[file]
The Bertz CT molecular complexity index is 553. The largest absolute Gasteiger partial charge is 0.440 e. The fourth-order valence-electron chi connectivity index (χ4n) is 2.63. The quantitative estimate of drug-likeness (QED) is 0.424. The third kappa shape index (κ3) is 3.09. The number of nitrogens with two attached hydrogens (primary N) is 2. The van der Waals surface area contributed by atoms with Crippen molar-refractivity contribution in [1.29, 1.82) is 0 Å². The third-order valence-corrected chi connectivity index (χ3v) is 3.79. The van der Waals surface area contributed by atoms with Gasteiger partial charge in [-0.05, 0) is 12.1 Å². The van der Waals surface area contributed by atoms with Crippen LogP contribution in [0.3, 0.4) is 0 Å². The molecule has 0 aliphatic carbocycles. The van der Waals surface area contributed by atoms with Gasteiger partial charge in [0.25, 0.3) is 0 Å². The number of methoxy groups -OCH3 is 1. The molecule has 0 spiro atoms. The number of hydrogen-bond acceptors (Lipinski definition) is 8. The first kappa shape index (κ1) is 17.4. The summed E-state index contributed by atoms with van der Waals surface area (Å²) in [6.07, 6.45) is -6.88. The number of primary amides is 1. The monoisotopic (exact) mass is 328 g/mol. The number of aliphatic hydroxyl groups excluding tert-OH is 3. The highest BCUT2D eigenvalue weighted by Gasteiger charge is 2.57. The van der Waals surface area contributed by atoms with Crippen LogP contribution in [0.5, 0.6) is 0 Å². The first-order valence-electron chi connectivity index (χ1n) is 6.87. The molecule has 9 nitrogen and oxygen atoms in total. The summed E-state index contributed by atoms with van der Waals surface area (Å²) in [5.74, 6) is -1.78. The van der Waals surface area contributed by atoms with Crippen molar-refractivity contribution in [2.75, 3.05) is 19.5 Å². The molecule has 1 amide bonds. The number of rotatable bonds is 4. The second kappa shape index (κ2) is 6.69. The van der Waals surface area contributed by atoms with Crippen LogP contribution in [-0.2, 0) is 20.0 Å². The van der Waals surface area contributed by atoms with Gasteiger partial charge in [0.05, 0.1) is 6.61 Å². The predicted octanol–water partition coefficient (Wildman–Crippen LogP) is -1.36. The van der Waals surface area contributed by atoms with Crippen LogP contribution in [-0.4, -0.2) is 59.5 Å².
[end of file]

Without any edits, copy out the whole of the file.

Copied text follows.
The Bertz CT molecular complexity index is 553. The largest absolute Gasteiger partial charge is 0.440 e. The fourth-order valence-electron chi connectivity index (χ4n) is 2.63. The quantitative estimate of drug-likeness (QED) is 0.424. The third kappa shape index (κ3) is 3.09. The number of nitrogens with two attached hydrogens (primary N) is 2. The van der Waals surface area contributed by atoms with Crippen molar-refractivity contribution in [1.29, 1.82) is 0 Å². The third-order valence-corrected chi connectivity index (χ3v) is 3.79. The van der Waals surface area contributed by atoms with Gasteiger partial charge in [-0.05, 0) is 12.1 Å². The van der Waals surface area contributed by atoms with Crippen LogP contribution in [0.3, 0.4) is 0 Å². The molecule has 0 aliphatic carbocycles. The van der Waals surface area contributed by atoms with Gasteiger partial charge in [0.25, 0.3) is 0 Å². The number of methoxy groups -OCH3 is 1. The molecule has 0 spiro atoms. The number of hydrogen-bond acceptors (Lipinski definition) is 8. The first kappa shape index (κ1) is 17.4. The summed E-state index contributed by atoms with van der Waals surface area (Å²) in [6.07, 6.45) is -6.88. The number of primary amides is 1. The monoisotopic (exact) mass is 328 g/mol. The number of aliphatic hydroxyl groups excluding tert-OH is 3. The highest BCUT2D eigenvalue weighted by Gasteiger charge is 2.57. The van der Waals surface area contributed by atoms with Crippen LogP contribution in [0.5, 0.6) is 0 Å². The first-order valence-electron chi connectivity index (χ1n) is 6.87. The molecule has 9 nitrogen and oxygen atoms in total. The summed E-state index contributed by atoms with van der Waals surface area (Å²) in [5.74, 6) is -1.78. The van der Waals surface area contributed by atoms with Crippen molar-refractivity contribution in [2.75, 3.05) is 19.5 Å². The molecule has 1 amide bonds. The number of rotatable bonds is 4. The second kappa shape index (κ2) is 6.69. The van der Waals surface area contributed by atoms with Crippen LogP contribution in [-0.2, 0) is 20.0 Å². The van der Waals surface area contributed by atoms with Gasteiger partial charge in [0.05, 0.1) is 6.61 Å². The predicted octanol–water partition coefficient (Wildman–Crippen LogP) is -1.36. The van der Waals surface area contributed by atoms with Crippen LogP contribution in [-0.4, -0.2) is 59.5 Å².